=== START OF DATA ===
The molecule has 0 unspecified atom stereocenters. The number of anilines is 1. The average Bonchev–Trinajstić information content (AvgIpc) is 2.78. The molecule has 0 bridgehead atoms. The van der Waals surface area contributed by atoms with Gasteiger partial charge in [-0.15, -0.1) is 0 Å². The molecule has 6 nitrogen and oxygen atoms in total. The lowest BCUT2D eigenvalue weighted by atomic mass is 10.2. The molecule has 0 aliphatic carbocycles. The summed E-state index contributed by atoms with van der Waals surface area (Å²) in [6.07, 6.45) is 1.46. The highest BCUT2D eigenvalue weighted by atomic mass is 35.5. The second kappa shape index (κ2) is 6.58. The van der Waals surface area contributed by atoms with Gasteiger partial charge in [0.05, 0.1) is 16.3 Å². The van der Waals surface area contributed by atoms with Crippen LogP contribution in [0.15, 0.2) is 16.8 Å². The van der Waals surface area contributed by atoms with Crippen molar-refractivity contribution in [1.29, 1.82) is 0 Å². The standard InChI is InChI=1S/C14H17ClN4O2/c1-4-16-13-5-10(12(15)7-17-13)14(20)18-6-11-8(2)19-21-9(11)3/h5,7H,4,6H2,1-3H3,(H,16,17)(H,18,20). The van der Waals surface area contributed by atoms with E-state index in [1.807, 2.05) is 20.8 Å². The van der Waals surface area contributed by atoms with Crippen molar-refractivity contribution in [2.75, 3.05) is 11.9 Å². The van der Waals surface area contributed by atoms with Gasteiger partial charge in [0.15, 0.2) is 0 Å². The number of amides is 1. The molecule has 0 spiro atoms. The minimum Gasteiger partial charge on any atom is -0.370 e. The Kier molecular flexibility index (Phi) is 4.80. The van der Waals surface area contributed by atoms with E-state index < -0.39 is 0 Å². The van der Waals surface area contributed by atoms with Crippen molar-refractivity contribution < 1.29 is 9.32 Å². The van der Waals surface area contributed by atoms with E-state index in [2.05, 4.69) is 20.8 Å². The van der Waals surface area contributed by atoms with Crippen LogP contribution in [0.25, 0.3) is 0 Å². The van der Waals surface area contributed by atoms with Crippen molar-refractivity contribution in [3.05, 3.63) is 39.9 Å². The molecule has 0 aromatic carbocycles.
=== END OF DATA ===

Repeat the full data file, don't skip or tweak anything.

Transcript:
The molecule has 0 unspecified atom stereocenters. The number of anilines is 1. The average Bonchev–Trinajstić information content (AvgIpc) is 2.78. The molecule has 0 bridgehead atoms. The van der Waals surface area contributed by atoms with Gasteiger partial charge in [-0.15, -0.1) is 0 Å². The molecule has 6 nitrogen and oxygen atoms in total. The lowest BCUT2D eigenvalue weighted by atomic mass is 10.2. The molecule has 0 aliphatic carbocycles. The summed E-state index contributed by atoms with van der Waals surface area (Å²) in [6.07, 6.45) is 1.46. The highest BCUT2D eigenvalue weighted by atomic mass is 35.5. The second kappa shape index (κ2) is 6.58. The van der Waals surface area contributed by atoms with Gasteiger partial charge in [0.05, 0.1) is 16.3 Å². The van der Waals surface area contributed by atoms with Crippen LogP contribution in [0.15, 0.2) is 16.8 Å². The van der Waals surface area contributed by atoms with Crippen molar-refractivity contribution in [1.29, 1.82) is 0 Å². The standard InChI is InChI=1S/C14H17ClN4O2/c1-4-16-13-5-10(12(15)7-17-13)14(20)18-6-11-8(2)19-21-9(11)3/h5,7H,4,6H2,1-3H3,(H,16,17)(H,18,20). The van der Waals surface area contributed by atoms with E-state index in [1.807, 2.05) is 20.8 Å². The van der Waals surface area contributed by atoms with Crippen molar-refractivity contribution in [2.75, 3.05) is 11.9 Å². The van der Waals surface area contributed by atoms with Gasteiger partial charge in [0.15, 0.2) is 0 Å². The number of amides is 1. The molecule has 0 spiro atoms. The minimum Gasteiger partial charge on any atom is -0.370 e. The Kier molecular flexibility index (Phi) is 4.80. The van der Waals surface area contributed by atoms with E-state index < -0.39 is 0 Å². The van der Waals surface area contributed by atoms with Crippen molar-refractivity contribution < 1.29 is 9.32 Å². The van der Waals surface area contributed by atoms with E-state index in [2.05, 4.69) is 20.8 Å². The van der Waals surface area contributed by atoms with Crippen LogP contribution in [0.25, 0.3) is 0 Å². The van der Waals surface area contributed by atoms with Crippen molar-refractivity contribution in [3.05, 3.63) is 39.9 Å². The molecule has 0 aromatic carbocycles.